• The guide "Arts in Context: UMS in the Classroom" (this season's is available here in pdf) provides detailed guidance about each performance, including a list of disciplines with which it might intersect, some key topics or themes, resources for exploring and contextualizing the performance, and even reflection questions to guide student responses. The guide also highlights some themes that are shared across several performances, helping faculty think about clusters of events that might be incorporated into their syllabus.
  • Campus Engagement Specialist Shannon Fitzsimons is available to meet with faculty individually to design ways to incorporate one or more UMS performances into their courses. You can contact her at or 734-764-3903.
  • UMS's student ticket programs reduce the cost to students to attend performances; group discounts are available as well. 
  • The Arts at Michigan program provides $500 grants to support arts-related learning activities in courses across the curriculum. Funds can be used to buy student tickets to UMS performances integrated into a course. 
  • The Faculty Institute on Arts Academic Integration provides more extensive training and resources for faculty fellows who seek to incorporate performance and arts-based learning into their teaching.

How do our interactions with and through computers shape our experiences of teaching and learning? What new kinds of student work become possible with digital tools and environments that allow online collaboration, integration of text and video, or access to huge amounts of data? How might those tools reinforce or subvert social dynamics in and beyond the classroom?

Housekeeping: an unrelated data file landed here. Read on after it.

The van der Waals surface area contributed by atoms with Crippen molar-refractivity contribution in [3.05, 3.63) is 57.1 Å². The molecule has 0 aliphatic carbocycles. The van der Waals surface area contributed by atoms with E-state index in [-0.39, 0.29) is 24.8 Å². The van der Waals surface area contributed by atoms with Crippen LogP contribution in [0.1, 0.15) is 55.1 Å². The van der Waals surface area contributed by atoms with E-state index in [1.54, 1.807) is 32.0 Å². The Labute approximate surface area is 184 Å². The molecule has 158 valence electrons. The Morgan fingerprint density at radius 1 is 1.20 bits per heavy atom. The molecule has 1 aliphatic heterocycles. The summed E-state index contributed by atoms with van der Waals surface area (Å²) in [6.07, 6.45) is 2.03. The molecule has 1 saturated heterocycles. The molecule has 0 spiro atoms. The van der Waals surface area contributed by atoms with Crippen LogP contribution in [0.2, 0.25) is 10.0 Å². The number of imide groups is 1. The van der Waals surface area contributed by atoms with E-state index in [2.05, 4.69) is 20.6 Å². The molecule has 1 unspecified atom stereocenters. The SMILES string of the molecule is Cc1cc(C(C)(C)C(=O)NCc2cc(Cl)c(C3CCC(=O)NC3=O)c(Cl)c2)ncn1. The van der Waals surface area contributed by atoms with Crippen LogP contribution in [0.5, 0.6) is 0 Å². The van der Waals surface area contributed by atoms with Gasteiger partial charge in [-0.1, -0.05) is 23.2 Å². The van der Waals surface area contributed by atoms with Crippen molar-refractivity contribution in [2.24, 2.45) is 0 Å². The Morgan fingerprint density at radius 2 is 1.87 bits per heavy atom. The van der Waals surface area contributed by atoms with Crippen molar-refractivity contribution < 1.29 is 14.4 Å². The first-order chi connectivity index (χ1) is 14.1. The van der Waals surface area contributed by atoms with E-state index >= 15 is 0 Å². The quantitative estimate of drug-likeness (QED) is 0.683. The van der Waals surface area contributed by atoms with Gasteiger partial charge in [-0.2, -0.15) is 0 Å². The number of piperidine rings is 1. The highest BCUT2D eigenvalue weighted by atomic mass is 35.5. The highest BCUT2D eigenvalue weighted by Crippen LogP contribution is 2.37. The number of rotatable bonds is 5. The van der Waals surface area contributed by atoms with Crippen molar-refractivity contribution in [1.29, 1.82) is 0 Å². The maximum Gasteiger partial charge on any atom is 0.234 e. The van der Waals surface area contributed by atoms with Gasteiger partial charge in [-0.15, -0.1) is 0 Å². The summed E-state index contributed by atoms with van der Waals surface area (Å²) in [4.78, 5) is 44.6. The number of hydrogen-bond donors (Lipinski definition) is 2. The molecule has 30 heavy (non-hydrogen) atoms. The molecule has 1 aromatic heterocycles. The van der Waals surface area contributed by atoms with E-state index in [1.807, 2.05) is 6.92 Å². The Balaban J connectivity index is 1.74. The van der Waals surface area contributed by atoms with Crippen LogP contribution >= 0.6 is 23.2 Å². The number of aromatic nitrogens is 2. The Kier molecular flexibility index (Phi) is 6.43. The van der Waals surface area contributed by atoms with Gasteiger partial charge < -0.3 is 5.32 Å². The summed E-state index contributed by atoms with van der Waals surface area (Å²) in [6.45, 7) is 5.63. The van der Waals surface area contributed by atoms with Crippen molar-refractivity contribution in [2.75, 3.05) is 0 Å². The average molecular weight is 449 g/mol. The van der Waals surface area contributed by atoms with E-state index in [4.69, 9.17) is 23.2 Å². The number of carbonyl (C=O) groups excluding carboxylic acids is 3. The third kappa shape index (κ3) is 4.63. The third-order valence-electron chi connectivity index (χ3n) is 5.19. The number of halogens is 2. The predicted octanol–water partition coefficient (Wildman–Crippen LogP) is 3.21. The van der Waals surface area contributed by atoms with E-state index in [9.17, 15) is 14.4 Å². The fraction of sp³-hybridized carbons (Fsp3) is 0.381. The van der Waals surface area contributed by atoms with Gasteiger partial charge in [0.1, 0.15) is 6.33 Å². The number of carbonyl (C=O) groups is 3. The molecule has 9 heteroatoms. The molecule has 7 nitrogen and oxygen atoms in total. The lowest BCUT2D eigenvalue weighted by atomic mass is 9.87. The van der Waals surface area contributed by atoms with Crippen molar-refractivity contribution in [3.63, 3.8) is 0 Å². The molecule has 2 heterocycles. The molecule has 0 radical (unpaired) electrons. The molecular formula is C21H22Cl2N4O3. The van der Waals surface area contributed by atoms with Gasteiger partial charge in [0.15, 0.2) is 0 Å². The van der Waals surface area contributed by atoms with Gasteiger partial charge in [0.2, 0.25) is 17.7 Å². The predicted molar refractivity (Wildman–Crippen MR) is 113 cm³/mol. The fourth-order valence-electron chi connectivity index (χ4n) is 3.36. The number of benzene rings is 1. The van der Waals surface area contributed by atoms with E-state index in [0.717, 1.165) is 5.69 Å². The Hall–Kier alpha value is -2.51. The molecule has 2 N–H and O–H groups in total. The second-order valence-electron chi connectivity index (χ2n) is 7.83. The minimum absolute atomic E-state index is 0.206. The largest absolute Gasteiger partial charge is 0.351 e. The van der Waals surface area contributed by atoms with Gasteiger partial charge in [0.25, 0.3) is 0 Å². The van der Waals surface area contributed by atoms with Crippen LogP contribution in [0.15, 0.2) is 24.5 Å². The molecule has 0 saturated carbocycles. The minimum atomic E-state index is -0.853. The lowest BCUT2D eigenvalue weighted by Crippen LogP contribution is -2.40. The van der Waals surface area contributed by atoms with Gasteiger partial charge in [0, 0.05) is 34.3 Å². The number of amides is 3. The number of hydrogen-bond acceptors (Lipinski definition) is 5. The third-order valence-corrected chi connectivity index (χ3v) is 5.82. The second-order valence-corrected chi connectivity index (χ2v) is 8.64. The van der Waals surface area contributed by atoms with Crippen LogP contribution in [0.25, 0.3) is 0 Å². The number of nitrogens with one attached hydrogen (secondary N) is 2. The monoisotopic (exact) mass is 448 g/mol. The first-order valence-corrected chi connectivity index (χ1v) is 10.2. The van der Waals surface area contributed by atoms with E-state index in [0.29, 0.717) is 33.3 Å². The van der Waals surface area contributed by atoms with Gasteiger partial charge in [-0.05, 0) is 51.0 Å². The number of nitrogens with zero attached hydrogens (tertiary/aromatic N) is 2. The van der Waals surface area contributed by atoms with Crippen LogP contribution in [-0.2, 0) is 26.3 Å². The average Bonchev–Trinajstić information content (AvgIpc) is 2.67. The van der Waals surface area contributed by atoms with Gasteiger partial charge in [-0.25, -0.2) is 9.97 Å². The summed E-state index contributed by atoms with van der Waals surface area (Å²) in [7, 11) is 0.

GTC+ logoGraduate student participants in the new GTC+ certificate program are finding a place to explore such questions about the role of digital media in their college teaching. Developed collaboratively by CRLT, the Institute for the Humanities, and Rackham Graduate School, the certificate both structures and documents professional development in teaching with digital media for students already pursuing the Rackham-CRLT Graduate Teacher Certificate.

The GTC+ program includes an online introductory workshop, opportunities to learn about digital pedagogies, and a consultation about course and assignment design. An electronic portfolio provides a space to gather and reflect upon those components. And a networking requirement facilitates interaction with other instructors about teaching with digital media. Read more »


Students and faculty return to campus this fall amidst significant turmoil around the world. Whether it’s protests against police violence in Ferguson, Missouri, wars in the Middle East and Ukraine, or the Ebola outbreak in West Africa, distressing events far from home and close to it are likely to be on students’ minds—and therefore to enter your classrooms, whether you anticipate them or not. Because these issues in so many ways relate to differences in social identity and power—and because so many of our students have personal or family connections to places experiencing crisis—these events may also influence ongoing conversations about the campus climate here in Ann Arbor. 

None of these are simple or easy topics to talk about. Over many years, CRLT has developed guidelines for discussing difficult topics to support teachers in facilitating such conversations in classrooms across the curriculum. If you want to raise such topics in your classes in order to explore connections between course material and contemporary events, you can find strategies for planned discussions of high-stakes topics. Other resources offer you ways to prepare for and respond to challenging conversations that emerge when you haven’t planned for them.

Some strategies highlighted on these pages--useful for either planned or spontaneous discussions--include:  Read more »